Poetry Powerhouses

My Read Regional events were fun, sometimes dream-like interludes, in the rhythm of the week. I met many dedicated, creative readers and inspirational library staff. The warmth and kindness shown towards me was heartening and renewed my sense of the importance of live literature events. It was also, in a general sense, a relief to be sent somewhere rather than have to decide where to go! Each reading was a mystery tour into the Northern summer. I lay on my back at Morpeth Library and gazed up at an outdoor light on a covered walkway and marvelled at the quantity of spider’s webs, moth-wreckage and squiggles of snail-grazing on the white surface surrounding the lamp: summer in full creep.

How strange it was at last to be here at the home of the fabled Northern Poetry Library collection. I only had time to read a few spines and pluck out a couple of pamphlets, but it felt to me, as I stood up to read in front of its book stacks, that I had the true Northern powerhouse behind me humming like a transformer. It was quietly thrilling. It made me want to honour it in the Q&A after my reading with an impromptu recitation of the first part of Briggflatts, Basil Bunting’s great poem. Bunting’s leaping rhythms and long, assonantal cables of vowels, pit breath and consonant in a tense and energised relationship akin to those between rigging, sail, and a wind out of the Anglo-Saxon poem The Seafarer, a poem I had in mind while making Ghost Pot. This artful interlacing of sounds within and across the poetic line was the subject of more than one discussion with audiences as we talked through these old techniques, usually as a response to questions about end-rhyme and poetic form.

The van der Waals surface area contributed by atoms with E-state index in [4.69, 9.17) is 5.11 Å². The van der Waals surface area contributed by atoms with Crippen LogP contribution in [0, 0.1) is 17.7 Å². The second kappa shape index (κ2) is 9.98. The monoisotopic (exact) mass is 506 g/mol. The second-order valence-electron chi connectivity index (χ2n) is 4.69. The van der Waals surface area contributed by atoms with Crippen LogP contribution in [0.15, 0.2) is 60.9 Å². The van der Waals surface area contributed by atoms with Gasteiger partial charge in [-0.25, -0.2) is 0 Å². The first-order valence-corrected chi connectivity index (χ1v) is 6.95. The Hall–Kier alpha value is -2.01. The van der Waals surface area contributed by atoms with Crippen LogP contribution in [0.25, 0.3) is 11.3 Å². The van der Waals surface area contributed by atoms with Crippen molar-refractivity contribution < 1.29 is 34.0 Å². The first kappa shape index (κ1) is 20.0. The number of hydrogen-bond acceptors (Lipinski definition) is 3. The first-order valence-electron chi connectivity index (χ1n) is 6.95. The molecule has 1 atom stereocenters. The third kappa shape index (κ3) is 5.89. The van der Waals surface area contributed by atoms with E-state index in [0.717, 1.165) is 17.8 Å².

What I found on my travels with Read Regional was friendship with other Read Regional writers, frank comments (including one who said it was a shame I didn’t have a voice like Ted Hughes, to which I had to agree), and a sense of freedom to invent myself again at each venue. I found out things about my own poems I wouldn’t have discovered without the help of such good listeners and readers – thank you!